Tuesday, November 22, 2011

Bison, birth control, and the latest brucellosis solution

Posted By on Tue, Nov 22, 2011 at 10:25 AM

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A new story in The Atlantic dives into the sticky issue of GonaCon, a contraceptive vaccine for wildlife. The USDA is considering using GonaCon on West Yellowstone bison in hopes that temporary sterilization can prevent the shedding of bacteria-riddled afterbirth and help block brucellosis transmission.

Originally developed by the USDA as a non-lethal form of pest control, GonaCon works by lowering the concentration of sex hormones in the bloodstream to weaken fertility and the urge to mate. The contraceptive was recently approved in Maryland and New Jersey for curbing the population of wild deer. Now researchers are hoping to use GonaCon to stop the spread of brucellosis, an infectious bacterial disease that causes pregnant ungulates to abort their calves.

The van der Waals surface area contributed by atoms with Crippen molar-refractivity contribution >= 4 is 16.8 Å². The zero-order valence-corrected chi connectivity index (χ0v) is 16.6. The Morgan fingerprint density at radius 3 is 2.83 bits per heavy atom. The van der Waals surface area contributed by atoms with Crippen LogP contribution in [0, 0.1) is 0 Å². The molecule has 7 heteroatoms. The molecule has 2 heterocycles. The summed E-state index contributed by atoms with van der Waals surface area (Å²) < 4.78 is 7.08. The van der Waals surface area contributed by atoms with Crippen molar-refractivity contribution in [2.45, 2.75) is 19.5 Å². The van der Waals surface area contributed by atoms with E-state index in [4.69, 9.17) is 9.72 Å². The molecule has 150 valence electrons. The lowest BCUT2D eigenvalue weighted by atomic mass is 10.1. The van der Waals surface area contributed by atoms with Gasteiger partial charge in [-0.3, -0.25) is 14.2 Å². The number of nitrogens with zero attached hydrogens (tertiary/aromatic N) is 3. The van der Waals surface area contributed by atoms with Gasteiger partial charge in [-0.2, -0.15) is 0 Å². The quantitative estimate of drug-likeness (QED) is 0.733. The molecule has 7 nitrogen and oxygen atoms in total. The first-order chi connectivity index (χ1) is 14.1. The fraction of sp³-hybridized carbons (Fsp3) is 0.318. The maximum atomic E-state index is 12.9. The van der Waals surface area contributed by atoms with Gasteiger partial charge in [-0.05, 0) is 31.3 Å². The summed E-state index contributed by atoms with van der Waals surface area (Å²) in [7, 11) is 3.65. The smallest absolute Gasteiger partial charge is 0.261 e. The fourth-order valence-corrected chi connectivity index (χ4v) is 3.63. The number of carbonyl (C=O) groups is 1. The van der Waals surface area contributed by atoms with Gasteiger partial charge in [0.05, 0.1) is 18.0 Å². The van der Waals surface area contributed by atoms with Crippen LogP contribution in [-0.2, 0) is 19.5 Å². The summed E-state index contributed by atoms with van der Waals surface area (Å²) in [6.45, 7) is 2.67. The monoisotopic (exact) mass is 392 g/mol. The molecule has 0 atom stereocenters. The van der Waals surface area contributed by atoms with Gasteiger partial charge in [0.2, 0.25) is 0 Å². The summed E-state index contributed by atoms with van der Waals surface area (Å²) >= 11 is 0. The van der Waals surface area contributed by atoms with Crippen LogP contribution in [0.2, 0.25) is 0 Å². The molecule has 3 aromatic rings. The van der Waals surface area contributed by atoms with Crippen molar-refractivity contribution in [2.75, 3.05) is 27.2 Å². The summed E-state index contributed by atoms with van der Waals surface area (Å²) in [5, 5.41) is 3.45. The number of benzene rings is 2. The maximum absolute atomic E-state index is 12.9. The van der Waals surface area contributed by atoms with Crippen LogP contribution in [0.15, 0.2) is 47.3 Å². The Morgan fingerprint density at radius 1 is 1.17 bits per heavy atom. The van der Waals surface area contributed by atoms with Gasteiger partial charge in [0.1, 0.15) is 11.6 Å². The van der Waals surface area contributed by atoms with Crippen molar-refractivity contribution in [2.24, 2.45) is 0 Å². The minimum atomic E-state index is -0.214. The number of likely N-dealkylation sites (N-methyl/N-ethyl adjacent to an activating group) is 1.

Needless to say, the Buffalo Field Campaign isn't thrilled with the idea. They refer to the USDA study as "an experiment in population control" and wonder why wild bison remain the emphasis for brucellosis management.

Meanwhile, the USDA is conducting an environmental assessment to help determine whether the GonaCon study should move forward.

The assessment is scheduled to wrap up by early January, and the results will be made available for public comment. If approved, work could begin this spring—around the time a new generation of bison calves tests their wobbly legs.

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